Bertie Mee had built a hugely successful Arsenal team, winning the European Fairs Cup in 1970 and the League and Cup double in 1971. An FA Cup Final in 1972 was followed by a highly respectable season (as described here) the following year. Due to a quirk in the rules, and with only one place available to a London team, Tottenham's League Cup victory trumped our runners-up spot. How times have changed, when a manager steering his team to 4th spot is able to spin this as a real achievement, because it provides a pathway into the sorely misnamed "Champions' League". Never has the saying "two wrongs don't make a right" seemed so apt..... - Post No. 34382
GaryFootscrayAustralia 9:53am 12th Feb 2013
Interesting to note Mee's attempt to turn the team from winning grinders into total football merchants proved an error. We could draw a parallel with George Graham's tactical shift after the home defeat to Benfica in the European Cup first round of 1991, that saw his hard - edged, swashbuckling team drop the swashbuckling bit in favour of a defensive wall that featured up to four centre halves on the pitch, plus a couple of Jensens, Selleys, Hilliers and / or Morrows in front of that. The forward plan seemed to consist of punting it long for Smudge to flick on to Wrighty, or if Smudge wasn't playing, just punt it long to Wrighty. Maybe an occasional "give the ball to Merse and keep your fingers crossed that last night's session has worn off". I remember a Daily Mirror back page headline not long after the 1991 league triumph, which stated something along the lines of "Graham's Arsenal Can Dominate Europe", accompanied by a picture of a grinning Gadaffi with his '87,'89 and '91 trophies. Yes, I know we won cups after that, and Copenhagen was the best defensive performance in a European final since Steaua blocked their way to the European Cup, but the tactical revision Graham employed wasn't ever likely to deliver a league title. It may be that in years to come, we'll look back at the Wenger years since 2004 in a similar manner, the irony being that Graham's "concede one less" policy being the opposite of Wenger's "score one more". - Post No. 34383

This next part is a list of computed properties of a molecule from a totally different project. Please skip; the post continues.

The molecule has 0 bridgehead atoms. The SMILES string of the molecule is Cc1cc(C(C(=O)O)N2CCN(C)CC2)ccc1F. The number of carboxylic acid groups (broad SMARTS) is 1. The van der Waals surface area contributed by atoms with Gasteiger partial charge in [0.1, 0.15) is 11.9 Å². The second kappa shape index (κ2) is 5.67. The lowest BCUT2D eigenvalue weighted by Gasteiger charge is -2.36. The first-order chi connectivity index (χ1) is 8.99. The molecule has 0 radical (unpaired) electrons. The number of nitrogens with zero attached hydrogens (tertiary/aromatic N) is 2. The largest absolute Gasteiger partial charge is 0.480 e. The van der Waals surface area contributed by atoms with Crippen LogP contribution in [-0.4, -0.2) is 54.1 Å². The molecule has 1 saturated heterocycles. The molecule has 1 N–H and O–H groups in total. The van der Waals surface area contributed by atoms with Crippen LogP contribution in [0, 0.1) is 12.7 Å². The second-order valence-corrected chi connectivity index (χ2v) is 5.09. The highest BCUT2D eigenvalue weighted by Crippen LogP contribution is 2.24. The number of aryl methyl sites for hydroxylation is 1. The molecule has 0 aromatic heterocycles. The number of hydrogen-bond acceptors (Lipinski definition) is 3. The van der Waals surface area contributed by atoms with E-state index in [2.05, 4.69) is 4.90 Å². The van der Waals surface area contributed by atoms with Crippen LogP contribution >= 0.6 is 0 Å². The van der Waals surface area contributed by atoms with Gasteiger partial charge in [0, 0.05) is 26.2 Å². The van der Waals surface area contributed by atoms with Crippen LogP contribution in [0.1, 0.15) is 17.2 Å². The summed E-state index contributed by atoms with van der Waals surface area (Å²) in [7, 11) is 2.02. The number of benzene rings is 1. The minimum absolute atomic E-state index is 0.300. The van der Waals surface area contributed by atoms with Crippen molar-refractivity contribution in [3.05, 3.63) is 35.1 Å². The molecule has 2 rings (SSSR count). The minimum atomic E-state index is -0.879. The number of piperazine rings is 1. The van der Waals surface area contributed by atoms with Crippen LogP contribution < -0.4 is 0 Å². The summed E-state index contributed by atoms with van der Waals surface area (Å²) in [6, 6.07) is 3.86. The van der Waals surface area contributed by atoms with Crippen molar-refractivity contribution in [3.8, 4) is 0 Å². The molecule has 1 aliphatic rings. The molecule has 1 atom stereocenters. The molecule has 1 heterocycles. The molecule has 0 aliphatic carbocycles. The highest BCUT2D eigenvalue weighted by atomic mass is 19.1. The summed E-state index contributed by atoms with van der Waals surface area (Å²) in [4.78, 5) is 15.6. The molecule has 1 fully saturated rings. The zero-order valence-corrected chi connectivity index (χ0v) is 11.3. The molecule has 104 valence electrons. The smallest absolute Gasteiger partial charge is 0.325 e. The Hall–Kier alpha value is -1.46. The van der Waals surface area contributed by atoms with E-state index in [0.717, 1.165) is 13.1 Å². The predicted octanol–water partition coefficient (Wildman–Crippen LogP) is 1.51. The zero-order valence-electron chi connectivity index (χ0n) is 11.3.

Paul 10:28am 12th Feb 2013
Within two years we went from 2nd to 16th and 17th and that was all down to awful management.The sale of McLintock was a disaster as he proved at QPR.Not only replaced by Blockley but later that clown Henry Mancini.Ray Kennedy and Charlie George both sold Charlie was an hour away from signing for the Spuds!!.The only reason we stayed up in 75 and 76 was keeper Jimmy Rimmer.From 76 to 86 they were the dead years in the league never once challeging for the title and we became a cup team but our record in finals was just 1 win out of 4.Its alright getting to finals but you have to win them and both the Ipswich and West Ham finals we didnt turn up.We had some great players in Brady Jennings O'Leary and Stapleton but the team was too inconsistent.And when Brady and Stapleton left they were not replaced.Sound familiar - Post No. 34385